They are most active at night, so it is common to hear them running around on their classic wheel while exercising. During the day, on the other hand, they tend to sleep more, although they can also stay awake. Since the Russian dwarf is a nocturnal animal, need to be sure not to disturb them too much during the day.
One characteristic of the Russian dwarf hamster to keep in mind is that it hibernates in the wild. It is not something they tend to do as much in captivity, but the Russian dwarf can hibernate in certain circumstances. Although unlikely, if this does happen with your hamster, it is possible they will not emerge for a week or so. If we can find them, it may even appear as if they have deceased. In reality, they will have slowed their metabolism and breathing down so much, they appear dead. Again, this is a relatively rare occurrence with pet hamsters.
Russian dwarf hamster diet
The Russian dwarf is an omnivorous rodent in their natural environment, feeding on various foods such as seeds and insects. In captivity it will be enough to offer seeds such as sunflower seeds, corn, barley and others. We can also include fruit in their diet once or twice a week. Fruit suitable for hamsters includes apple and strawberries, but do not offer them any citrus. They can also east come vegetables such as broccoli or green peppers. Look at our article on what do hamsters eat to learn more.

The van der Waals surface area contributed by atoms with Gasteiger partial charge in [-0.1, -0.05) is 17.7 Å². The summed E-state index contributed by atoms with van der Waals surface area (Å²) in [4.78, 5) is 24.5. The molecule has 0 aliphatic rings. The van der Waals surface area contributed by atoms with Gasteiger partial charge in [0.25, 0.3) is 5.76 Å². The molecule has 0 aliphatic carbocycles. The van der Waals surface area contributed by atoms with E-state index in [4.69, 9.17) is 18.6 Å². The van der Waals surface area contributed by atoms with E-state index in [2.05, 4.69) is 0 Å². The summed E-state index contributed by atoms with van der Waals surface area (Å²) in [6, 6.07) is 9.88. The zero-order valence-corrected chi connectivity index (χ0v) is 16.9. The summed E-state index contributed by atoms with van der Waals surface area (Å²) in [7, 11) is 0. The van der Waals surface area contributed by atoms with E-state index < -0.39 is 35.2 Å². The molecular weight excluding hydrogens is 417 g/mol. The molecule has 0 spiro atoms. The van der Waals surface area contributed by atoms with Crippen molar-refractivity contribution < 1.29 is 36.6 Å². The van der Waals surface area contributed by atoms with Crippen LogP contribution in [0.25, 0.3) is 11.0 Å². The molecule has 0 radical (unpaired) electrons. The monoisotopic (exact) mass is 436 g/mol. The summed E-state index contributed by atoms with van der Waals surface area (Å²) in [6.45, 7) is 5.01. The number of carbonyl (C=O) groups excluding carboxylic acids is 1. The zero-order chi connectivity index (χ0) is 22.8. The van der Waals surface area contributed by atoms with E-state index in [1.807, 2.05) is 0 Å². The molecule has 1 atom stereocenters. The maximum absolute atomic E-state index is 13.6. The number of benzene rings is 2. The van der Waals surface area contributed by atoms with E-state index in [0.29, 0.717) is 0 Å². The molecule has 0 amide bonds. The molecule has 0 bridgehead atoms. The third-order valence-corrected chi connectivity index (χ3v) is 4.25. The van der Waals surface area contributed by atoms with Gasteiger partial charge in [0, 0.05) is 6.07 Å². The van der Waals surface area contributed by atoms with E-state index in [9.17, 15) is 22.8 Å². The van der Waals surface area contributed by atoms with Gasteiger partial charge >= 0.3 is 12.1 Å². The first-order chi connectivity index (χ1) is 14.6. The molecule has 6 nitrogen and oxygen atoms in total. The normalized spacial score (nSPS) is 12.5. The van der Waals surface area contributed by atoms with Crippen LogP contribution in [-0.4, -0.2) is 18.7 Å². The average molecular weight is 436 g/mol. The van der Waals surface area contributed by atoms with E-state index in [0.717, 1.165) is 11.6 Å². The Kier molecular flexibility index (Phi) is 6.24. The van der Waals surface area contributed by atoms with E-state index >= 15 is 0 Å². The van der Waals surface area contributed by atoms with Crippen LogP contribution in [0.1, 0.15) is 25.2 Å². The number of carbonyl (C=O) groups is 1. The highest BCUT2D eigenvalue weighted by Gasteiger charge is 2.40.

Continuing with the feeding of the Russian hamster, on the market you will find specific seed preparations. All you need to do is add the extra fruit, vegetables and some insects if available. If not, you can choose to give it cheese, cooked egg yolk, or turkey, but only rarely.
Fresh and clean water should be available at all times. They can knock over bowls and the water can become contaminated. It is best to use a water bottle with a spout to drink from.
Habitat of the Russian dwarf hamster
In the wild, the Russian dwarf hamster lives in underground burrows. In captivity, however, the use of a hamster cage is sufficient. You could choose a large terrarium, but the minimum cage size for a pair of Russian dwarf hamsters is 50 cm x 80 cm x 35 cm. You will need to ensure the bars of the cage are not too wide, otherwise the hamster can escape due to their small size.